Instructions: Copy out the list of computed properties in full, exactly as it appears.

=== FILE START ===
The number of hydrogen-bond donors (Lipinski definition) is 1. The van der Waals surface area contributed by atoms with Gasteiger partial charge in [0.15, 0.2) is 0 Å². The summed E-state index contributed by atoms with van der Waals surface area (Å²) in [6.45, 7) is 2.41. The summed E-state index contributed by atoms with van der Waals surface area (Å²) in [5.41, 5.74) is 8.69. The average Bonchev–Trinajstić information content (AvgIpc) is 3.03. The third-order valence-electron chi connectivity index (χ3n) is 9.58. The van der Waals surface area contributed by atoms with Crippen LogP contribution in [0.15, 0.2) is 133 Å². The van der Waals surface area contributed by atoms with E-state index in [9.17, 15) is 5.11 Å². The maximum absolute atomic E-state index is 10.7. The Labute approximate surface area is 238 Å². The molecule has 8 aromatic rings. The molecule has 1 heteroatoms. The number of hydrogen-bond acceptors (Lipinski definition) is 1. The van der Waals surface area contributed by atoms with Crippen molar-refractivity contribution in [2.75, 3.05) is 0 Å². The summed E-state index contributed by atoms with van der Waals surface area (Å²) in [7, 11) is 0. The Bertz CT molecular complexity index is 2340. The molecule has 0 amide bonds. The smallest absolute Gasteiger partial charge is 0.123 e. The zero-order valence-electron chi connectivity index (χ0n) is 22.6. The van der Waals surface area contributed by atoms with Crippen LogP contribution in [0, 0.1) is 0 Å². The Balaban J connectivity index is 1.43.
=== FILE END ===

The number of hydrogen-bond donors (Lipinski definition) is 1. The van der Waals surface area contributed by atoms with Gasteiger partial charge in [0.15, 0.2) is 0 Å². The summed E-state index contributed by atoms with van der Waals surface area (Å²) in [6.45, 7) is 2.41. The summed E-state index contributed by atoms with van der Waals surface area (Å²) in [5.41, 5.74) is 8.69. The average Bonchev–Trinajstić information content (AvgIpc) is 3.03. The third-order valence-electron chi connectivity index (χ3n) is 9.58. The van der Waals surface area contributed by atoms with Crippen LogP contribution in [0.15, 0.2) is 133 Å². The van der Waals surface area contributed by atoms with E-state index in [9.17, 15) is 5.11 Å². The maximum absolute atomic E-state index is 10.7. The Labute approximate surface area is 238 Å². The molecule has 8 aromatic rings. The molecule has 1 heteroatoms. The number of hydrogen-bond acceptors (Lipinski definition) is 1. The van der Waals surface area contributed by atoms with Crippen molar-refractivity contribution in [2.75, 3.05) is 0 Å². The summed E-state index contributed by atoms with van der Waals surface area (Å²) in [7, 11) is 0. The Bertz CT molecular complexity index is 2340. The molecule has 0 amide bonds. The smallest absolute Gasteiger partial charge is 0.123 e. The zero-order valence-electron chi connectivity index (χ0n) is 22.6. The van der Waals surface area contributed by atoms with Crippen LogP contribution in [0, 0.1) is 0 Å². The Balaban J connectivity index is 1.43.